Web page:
The idea of investing in mutual funds (MF) is for generating higher or better returns and also to have liquidity so that at any required interval the invested money is available. Of course, the fund value at any given instance is a reflection of the funds’ portfolio performance with respect to the overall market.
Consider exit loads carefully before investing in mutual funds
Securities Exchange Board of India (SEBI) through its regulations allows MF structure to impose certain costs for the smooth functioning and running of the funds. So, whenever an individual sells a part or some of the fund or units of a MF, certain times you would witness a reduction in the value suggesting exit load.
Most fund managers run their funds with long-term horizon and would want their investors to benefit from investing long-term. As the markets are tumultuous and the intermittent performance would vary, when investors sell their holdings, would impact the management of the fund.
This would lead the fund manager to divest their exposures distress leading to erosion of future returns for the existing fund investors. Also, a prolonged and consistent selling behaviour by larger number of investors would lead to panic resulting to liquidity issues in the market in the immediate to short-term.
Hence, the fund imposes an exit load which would act as a detriment for an impulsive decision of the investor to sell and to curtail this irrational decision. This would also align the investor to check for their goal timelines and desist from taking such a call.
Of course, the exit load is not always at a flat rate, it’s also imposed on tiered basis. It’s structured at a higher load for the shorter participation while reducing as the vintage increases and finally without any load beyond a certain point of time. This not only allows the investor to participate for the investor in the longer term but also limit the fund flows according to the fund manager’s estimation.
This is especially true with some of the equity funds where the fund style is mostly value based (which is generally a long-term investing approach) and in accrual debt funds. In the latter funds, the fund appreciation is not usually front-ended, and it pays for being a patient investor in the medium to long term.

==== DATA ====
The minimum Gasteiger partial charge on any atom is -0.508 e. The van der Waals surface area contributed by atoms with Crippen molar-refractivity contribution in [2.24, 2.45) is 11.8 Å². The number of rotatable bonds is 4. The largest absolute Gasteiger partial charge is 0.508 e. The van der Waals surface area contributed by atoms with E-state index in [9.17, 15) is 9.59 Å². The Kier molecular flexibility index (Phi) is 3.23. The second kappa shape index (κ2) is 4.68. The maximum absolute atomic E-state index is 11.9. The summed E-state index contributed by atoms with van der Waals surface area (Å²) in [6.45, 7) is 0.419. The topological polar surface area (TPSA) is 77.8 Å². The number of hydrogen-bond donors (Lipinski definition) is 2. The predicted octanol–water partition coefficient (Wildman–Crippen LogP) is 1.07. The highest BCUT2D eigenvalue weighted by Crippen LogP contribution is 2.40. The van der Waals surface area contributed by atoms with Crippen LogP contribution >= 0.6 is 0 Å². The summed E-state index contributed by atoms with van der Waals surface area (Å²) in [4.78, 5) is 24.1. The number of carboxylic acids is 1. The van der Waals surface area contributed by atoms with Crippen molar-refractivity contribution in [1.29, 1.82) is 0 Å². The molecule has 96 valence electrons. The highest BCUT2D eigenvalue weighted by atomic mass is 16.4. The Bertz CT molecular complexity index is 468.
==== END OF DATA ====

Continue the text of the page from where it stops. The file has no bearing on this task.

In these funds, the exit load is graded with a higher exit loads of even up to 3 per cent in the first year of investment to 2 per cent in the second year and to 1 per cent up to 3 years from the investment. In these funds, the timelines coincide with the debt taxation as the long-term capital gains (LTCG) on debt investments is three years and above, thus providing a better tax arbitrage for the investor.
In certain funds like liquid funds, overnight funds, etc. the exit load is zero. Earlier, the exit loads were used as an additional income by the fund houses and were utilised for their sales and marketing activities. Later by 2012, Sebi mandated the money collected from the exit loads should go back to their respective funds and compensate the existing investors, if the withdrawals were large.
Later, the rule was amended to add an additional 20 basis points (bps) for each scheme to be retained by the Asset Management companies (AMC) or fund houses. Recently, in June of this year, the regulator during the rationalisation of the expenses has reduced this additional levy from 20 bps to 5 bps to reduce the overall costs of investing in MF.
Thus, exit load is an important factor while considering investing in MF but it shouldn’t be the only factor in deciding to invest in MF. One has to keep in mind that the very presence or lack of an exit load doesn’t make the fund superior or inferior but helps one to understand the expectations of the fund manager from the investor. (The author is a co-founder of “Wealocity”, a wealth management firm and could be reached at [email protected])